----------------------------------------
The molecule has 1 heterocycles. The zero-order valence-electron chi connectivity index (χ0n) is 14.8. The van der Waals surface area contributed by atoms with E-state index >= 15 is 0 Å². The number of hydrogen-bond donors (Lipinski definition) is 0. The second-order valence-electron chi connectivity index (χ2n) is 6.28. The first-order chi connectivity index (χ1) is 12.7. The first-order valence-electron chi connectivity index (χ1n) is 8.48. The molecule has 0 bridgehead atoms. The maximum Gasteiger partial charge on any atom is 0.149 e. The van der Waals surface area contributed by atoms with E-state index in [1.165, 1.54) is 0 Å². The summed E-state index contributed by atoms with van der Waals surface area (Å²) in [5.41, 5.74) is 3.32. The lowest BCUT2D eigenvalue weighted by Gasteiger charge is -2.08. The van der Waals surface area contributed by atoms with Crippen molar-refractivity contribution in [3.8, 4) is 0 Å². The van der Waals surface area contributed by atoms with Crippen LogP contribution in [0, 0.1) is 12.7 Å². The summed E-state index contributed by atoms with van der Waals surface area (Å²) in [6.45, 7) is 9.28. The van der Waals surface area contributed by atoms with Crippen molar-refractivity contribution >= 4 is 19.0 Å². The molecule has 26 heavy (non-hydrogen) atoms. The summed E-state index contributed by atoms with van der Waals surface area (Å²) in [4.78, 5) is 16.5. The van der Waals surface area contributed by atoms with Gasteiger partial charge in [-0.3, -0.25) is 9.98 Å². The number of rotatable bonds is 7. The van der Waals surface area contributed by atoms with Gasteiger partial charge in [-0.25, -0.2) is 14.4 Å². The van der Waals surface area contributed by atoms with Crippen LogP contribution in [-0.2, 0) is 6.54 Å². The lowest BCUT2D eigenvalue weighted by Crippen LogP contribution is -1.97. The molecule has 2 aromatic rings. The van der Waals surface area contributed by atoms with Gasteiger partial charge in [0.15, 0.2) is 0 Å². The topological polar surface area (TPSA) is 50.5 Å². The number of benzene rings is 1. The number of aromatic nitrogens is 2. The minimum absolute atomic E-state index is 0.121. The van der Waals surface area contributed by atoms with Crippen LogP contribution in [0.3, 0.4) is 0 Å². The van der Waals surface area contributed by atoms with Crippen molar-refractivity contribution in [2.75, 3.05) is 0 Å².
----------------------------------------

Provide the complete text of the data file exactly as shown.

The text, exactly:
The molecule has 1 heterocycles. The zero-order valence-electron chi connectivity index (χ0n) is 14.8. The van der Waals surface area contributed by atoms with E-state index >= 15 is 0 Å². The number of hydrogen-bond donors (Lipinski definition) is 0. The second-order valence-electron chi connectivity index (χ2n) is 6.28. The first-order chi connectivity index (χ1) is 12.7. The first-order valence-electron chi connectivity index (χ1n) is 8.48. The molecule has 0 bridgehead atoms. The maximum Gasteiger partial charge on any atom is 0.149 e. The van der Waals surface area contributed by atoms with E-state index in [1.165, 1.54) is 0 Å². The summed E-state index contributed by atoms with van der Waals surface area (Å²) in [5.41, 5.74) is 3.32. The lowest BCUT2D eigenvalue weighted by Gasteiger charge is -2.08. The van der Waals surface area contributed by atoms with Crippen molar-refractivity contribution in [3.8, 4) is 0 Å². The van der Waals surface area contributed by atoms with Crippen LogP contribution in [0, 0.1) is 12.7 Å². The summed E-state index contributed by atoms with van der Waals surface area (Å²) in [6.45, 7) is 9.28. The van der Waals surface area contributed by atoms with Crippen molar-refractivity contribution >= 4 is 19.0 Å². The molecule has 26 heavy (non-hydrogen) atoms. The summed E-state index contributed by atoms with van der Waals surface area (Å²) in [4.78, 5) is 16.5. The van der Waals surface area contributed by atoms with Gasteiger partial charge in [-0.3, -0.25) is 9.98 Å². The number of rotatable bonds is 7. The van der Waals surface area contributed by atoms with Gasteiger partial charge in [-0.25, -0.2) is 14.4 Å². The van der Waals surface area contributed by atoms with Crippen LogP contribution in [-0.2, 0) is 6.54 Å². The lowest BCUT2D eigenvalue weighted by Crippen LogP contribution is -1.97. The molecule has 2 aromatic rings. The van der Waals surface area contributed by atoms with Gasteiger partial charge in [0.15, 0.2) is 0 Å². The topological polar surface area (TPSA) is 50.5 Å². The number of benzene rings is 1. The number of aromatic nitrogens is 2. The minimum absolute atomic E-state index is 0.121. The van der Waals surface area contributed by atoms with Crippen LogP contribution in [0.3, 0.4) is 0 Å². The van der Waals surface area contributed by atoms with Crippen molar-refractivity contribution in [2.75, 3.05) is 0 Å².